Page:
neither will I turn back from it; revoke, or retract it; it shall surely come to pass: the Jews, upon their return from the Babylonish captivity, and afterwards, might flatter themselves that a full end would not be made of them, because it was not then done; and therefore these several strong expressions are used, to confirm and assure them of it; for the word of God cannot fail, his counsel shall stand; he is not a man, that he should lie or repent; he will do all his pleasure.

Verse 29. The whole city shall flee,.... Or, "every city"; for not Jerusalem only is meant, but every city, or the inhabitants of every city; and so the Targum paraphrases it, "all the inhabitants of the land," who would be put into a panic, and flee: "for" or

at the noise of the horsemen and bowmen; of which the army of the enemy would greatly consist: it intimates that the inhabitants of Judea would not stand a battle; but at hearing the sound of the trampling of the horses, and the clattering of the bows and arrows, that the men upon them had, they would flee at once:

they shall go into the thickets, and climb upon the rocks; that is, either the horsemen and bowmen, who would pursue the inhabitants into those places: or rather the inhabitants themselves, who would flee thither to hide themselves from their enemies; namely, get into woods and forests, and among the thick trees, and cover themselves; and upon the highest mountains and rocks, and into the holes and caverns of them, and secure themselves from the enemy; see Matthew 24:16, the word for "thickets" signifies "clouds" {i}; and Kimchi interprets it of places as high as the clouds, as the tops of some mountains are, so that going up to them is like entering into the clouds; and which are sometimes covered with thick trees, and look like clouds; but the Targum explains it of woods or forests:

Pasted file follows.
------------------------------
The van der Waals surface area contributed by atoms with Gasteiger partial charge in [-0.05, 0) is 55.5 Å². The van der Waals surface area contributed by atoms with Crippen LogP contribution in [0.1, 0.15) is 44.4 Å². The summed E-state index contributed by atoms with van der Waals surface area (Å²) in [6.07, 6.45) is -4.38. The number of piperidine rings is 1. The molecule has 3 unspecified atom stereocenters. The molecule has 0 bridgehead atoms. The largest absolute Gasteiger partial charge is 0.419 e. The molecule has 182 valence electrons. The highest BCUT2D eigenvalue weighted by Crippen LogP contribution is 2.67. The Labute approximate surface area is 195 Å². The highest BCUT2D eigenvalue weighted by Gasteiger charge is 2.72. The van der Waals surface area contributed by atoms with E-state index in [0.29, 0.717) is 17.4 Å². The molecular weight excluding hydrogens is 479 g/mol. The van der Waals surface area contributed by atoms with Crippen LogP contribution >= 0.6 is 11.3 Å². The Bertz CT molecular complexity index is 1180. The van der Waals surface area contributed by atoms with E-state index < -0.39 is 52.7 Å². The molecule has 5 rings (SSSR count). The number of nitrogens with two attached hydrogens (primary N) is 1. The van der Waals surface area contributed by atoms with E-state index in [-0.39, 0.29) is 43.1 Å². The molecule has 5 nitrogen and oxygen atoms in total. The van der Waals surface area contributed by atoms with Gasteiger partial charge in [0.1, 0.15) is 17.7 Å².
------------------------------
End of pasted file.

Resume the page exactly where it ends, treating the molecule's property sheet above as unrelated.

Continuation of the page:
every city shall be forsaken; of its inhabitants:

and not a man dwell therein; as the prophet had seen in his vision, Jeremiah 4:25, this was to be when a full end was made, not by the Babylonians, but by the Romans.

{i} Mybeb "in nubes," Munster, Tigurine version, Junius & Tremellius, Piscator, Schmidt.

Verse 30. And when thou art spoiled, what wilt thou do?.... Or, "O thou spoiled" {k}, wasted, and undone creature, how wilt thou help thyself? by what means dost thou think thou canst be delivered? it suggests that her ruin was inevitable; that she could not be recovered from it by herself, or any other:

though thou clothest thyself with crimson; and so look like some rich and noble person; hoping thereby to find mercy, and to have quarter given and kindness shown:

though thou deckest thee with ornaments of gold; as a person of high and princely dignity: or rather all this is to be understood of the manner of harlots, who dress rich and grand, in order to allure men; since it follows,

though thou rendest thy face with painting; or, eyes {l}; which painting dilates as Jezebel did, 2 Kings 9:30,

in vain shalt thou make thyself fair; so as to be loved and admired: far from it:

thy lovers will despise thee; as an old harlot is despised by her former gallants, notwithstanding all her dressing and painting; yea, their love is often turned into hatred and abhorrence, as would be the case here,

they will seek thy life; to take it away; so far would there be from being any ground of expectations of help and deliverance from them.

{k} dwdv ytaw "et tu vastata," Pagninus, Montanus "et tu, res vastata," Cocceius. {l} Kynye Kwpb yerqx "scindes in fuco oculos tuos," Montanus; "rumpes stibio oculos tuos," Schmidt.

Verse 31. For I have heard a voice as of a woman in travail,.... So the distress of the Jews, at the time of their destruction, is compared to the sorrows of a woman in travail; and a word, that signifies that is used to express it, Matthew 24:8:

and the anguish as of her that bringeth forth her first child; whose time is more difficult, her pains sharper, her anguish greater, and, having less experience, the more impatient:

the voice of the daughter of Zion, that bewaileth herself; her unhappy condition, and miserable circumstances:

that spreadeth her hands; as persons in distress do, and particularly women in travail: saying,

woe is me now, for my soul is wearied because of murderers: these abounded: under the second temple, and was the reason, the Jews say: {m}, of the sanhedrim removing from their usual place in the temple; and why they ceased from the beheading of the red heifer {n}.

{m} T. Bab. Avoda Zara, fol. 8. 2. {n} Misn. Sota, c. 9. sect. 9.